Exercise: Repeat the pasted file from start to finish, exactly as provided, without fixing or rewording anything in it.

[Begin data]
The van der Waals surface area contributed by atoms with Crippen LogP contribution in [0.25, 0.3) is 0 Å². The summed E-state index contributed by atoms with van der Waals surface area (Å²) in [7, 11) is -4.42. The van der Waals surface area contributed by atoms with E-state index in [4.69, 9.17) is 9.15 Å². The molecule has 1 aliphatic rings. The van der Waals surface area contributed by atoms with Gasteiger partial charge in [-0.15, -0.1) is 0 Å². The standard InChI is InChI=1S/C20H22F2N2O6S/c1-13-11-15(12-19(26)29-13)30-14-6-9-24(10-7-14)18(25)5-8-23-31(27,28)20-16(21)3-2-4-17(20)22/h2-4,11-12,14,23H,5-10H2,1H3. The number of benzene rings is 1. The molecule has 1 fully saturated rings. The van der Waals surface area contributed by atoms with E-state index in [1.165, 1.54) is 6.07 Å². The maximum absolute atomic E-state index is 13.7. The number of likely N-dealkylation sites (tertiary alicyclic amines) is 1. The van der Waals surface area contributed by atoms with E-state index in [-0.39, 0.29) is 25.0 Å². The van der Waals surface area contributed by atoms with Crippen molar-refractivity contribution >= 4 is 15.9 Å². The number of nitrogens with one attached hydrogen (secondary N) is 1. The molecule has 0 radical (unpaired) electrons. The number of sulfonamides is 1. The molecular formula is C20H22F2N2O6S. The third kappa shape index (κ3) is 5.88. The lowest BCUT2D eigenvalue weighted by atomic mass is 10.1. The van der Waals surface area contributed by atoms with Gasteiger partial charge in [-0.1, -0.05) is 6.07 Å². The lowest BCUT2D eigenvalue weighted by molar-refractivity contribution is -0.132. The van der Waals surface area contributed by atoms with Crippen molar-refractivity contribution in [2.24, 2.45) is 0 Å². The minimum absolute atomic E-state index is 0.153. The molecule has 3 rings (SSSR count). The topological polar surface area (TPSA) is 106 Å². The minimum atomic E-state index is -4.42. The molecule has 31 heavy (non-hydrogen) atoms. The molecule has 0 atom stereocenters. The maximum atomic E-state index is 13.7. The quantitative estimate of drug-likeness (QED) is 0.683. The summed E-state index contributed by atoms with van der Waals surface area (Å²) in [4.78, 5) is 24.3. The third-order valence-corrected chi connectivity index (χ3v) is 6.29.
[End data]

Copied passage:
The van der Waals surface area contributed by atoms with Crippen LogP contribution in [0.25, 0.3) is 0 Å². The summed E-state index contributed by atoms with van der Waals surface area (Å²) in [7, 11) is -4.42. The van der Waals surface area contributed by atoms with E-state index in [4.69, 9.17) is 9.15 Å². The molecule has 1 aliphatic rings. The van der Waals surface area contributed by atoms with Gasteiger partial charge in [-0.15, -0.1) is 0 Å². The standard InChI is InChI=1S/C20H22F2N2O6S/c1-13-11-15(12-19(26)29-13)30-14-6-9-24(10-7-14)18(25)5-8-23-31(27,28)20-16(21)3-2-4-17(20)22/h2-4,11-12,14,23H,5-10H2,1H3. The number of benzene rings is 1. The molecule has 1 fully saturated rings. The van der Waals surface area contributed by atoms with E-state index in [1.165, 1.54) is 6.07 Å². The maximum absolute atomic E-state index is 13.7. The number of likely N-dealkylation sites (tertiary alicyclic amines) is 1. The van der Waals surface area contributed by atoms with E-state index in [-0.39, 0.29) is 25.0 Å². The van der Waals surface area contributed by atoms with Crippen molar-refractivity contribution >= 4 is 15.9 Å². The number of nitrogens with one attached hydrogen (secondary N) is 1. The molecule has 0 radical (unpaired) electrons. The number of sulfonamides is 1. The molecular formula is C20H22F2N2O6S. The third kappa shape index (κ3) is 5.88. The lowest BCUT2D eigenvalue weighted by atomic mass is 10.1. The van der Waals surface area contributed by atoms with Gasteiger partial charge in [-0.1, -0.05) is 6.07 Å². The lowest BCUT2D eigenvalue weighted by molar-refractivity contribution is -0.132. The van der Waals surface area contributed by atoms with Crippen molar-refractivity contribution in [2.24, 2.45) is 0 Å². The minimum absolute atomic E-state index is 0.153. The molecule has 3 rings (SSSR count). The topological polar surface area (TPSA) is 106 Å². The minimum atomic E-state index is -4.42. The molecule has 31 heavy (non-hydrogen) atoms. The molecule has 0 atom stereocenters. The maximum atomic E-state index is 13.7. The quantitative estimate of drug-likeness (QED) is 0.683. The summed E-state index contributed by atoms with van der Waals surface area (Å²) in [4.78, 5) is 24.3. The third-order valence-corrected chi connectivity index (χ3v) is 6.29.